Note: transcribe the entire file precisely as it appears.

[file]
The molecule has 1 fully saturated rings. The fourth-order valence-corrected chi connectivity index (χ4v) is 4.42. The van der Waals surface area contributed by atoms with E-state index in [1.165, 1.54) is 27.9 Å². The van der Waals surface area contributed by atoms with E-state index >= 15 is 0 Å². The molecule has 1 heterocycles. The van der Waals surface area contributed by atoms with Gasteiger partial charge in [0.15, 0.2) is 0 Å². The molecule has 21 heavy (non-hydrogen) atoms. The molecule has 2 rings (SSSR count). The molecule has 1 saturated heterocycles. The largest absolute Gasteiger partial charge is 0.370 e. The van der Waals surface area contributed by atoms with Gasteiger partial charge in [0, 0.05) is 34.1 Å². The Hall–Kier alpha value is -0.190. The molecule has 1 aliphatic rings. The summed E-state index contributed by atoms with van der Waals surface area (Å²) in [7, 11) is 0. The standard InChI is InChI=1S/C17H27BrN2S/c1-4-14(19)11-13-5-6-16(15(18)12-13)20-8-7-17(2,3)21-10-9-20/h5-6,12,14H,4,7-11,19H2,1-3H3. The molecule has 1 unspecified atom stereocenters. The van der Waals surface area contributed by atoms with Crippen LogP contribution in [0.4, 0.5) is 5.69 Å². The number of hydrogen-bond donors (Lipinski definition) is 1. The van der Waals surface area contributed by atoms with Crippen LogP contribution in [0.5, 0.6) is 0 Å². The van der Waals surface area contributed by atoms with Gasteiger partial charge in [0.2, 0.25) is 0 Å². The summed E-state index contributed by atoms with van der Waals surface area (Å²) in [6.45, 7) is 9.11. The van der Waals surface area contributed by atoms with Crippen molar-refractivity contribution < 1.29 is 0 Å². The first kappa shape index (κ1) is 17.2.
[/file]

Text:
The molecule has 1 fully saturated rings. The fourth-order valence-corrected chi connectivity index (χ4v) is 4.42. The van der Waals surface area contributed by atoms with E-state index in [1.165, 1.54) is 27.9 Å². The van der Waals surface area contributed by atoms with E-state index >= 15 is 0 Å². The molecule has 1 heterocycles. The van der Waals surface area contributed by atoms with Gasteiger partial charge in [0.15, 0.2) is 0 Å². The molecule has 21 heavy (non-hydrogen) atoms. The molecule has 2 rings (SSSR count). The molecule has 1 saturated heterocycles. The largest absolute Gasteiger partial charge is 0.370 e. The van der Waals surface area contributed by atoms with Gasteiger partial charge in [0, 0.05) is 34.1 Å². The Hall–Kier alpha value is -0.190. The molecule has 1 aliphatic rings. The summed E-state index contributed by atoms with van der Waals surface area (Å²) in [7, 11) is 0. The standard InChI is InChI=1S/C17H27BrN2S/c1-4-14(19)11-13-5-6-16(15(18)12-13)20-8-7-17(2,3)21-10-9-20/h5-6,12,14H,4,7-11,19H2,1-3H3. The molecule has 1 unspecified atom stereocenters. The van der Waals surface area contributed by atoms with Crippen LogP contribution in [0.4, 0.5) is 5.69 Å². The number of hydrogen-bond donors (Lipinski definition) is 1. The van der Waals surface area contributed by atoms with Crippen LogP contribution in [0.5, 0.6) is 0 Å². The van der Waals surface area contributed by atoms with Gasteiger partial charge in [0.2, 0.25) is 0 Å². The summed E-state index contributed by atoms with van der Waals surface area (Å²) in [6.45, 7) is 9.11. The van der Waals surface area contributed by atoms with Crippen molar-refractivity contribution < 1.29 is 0 Å². The first kappa shape index (κ1) is 17.2.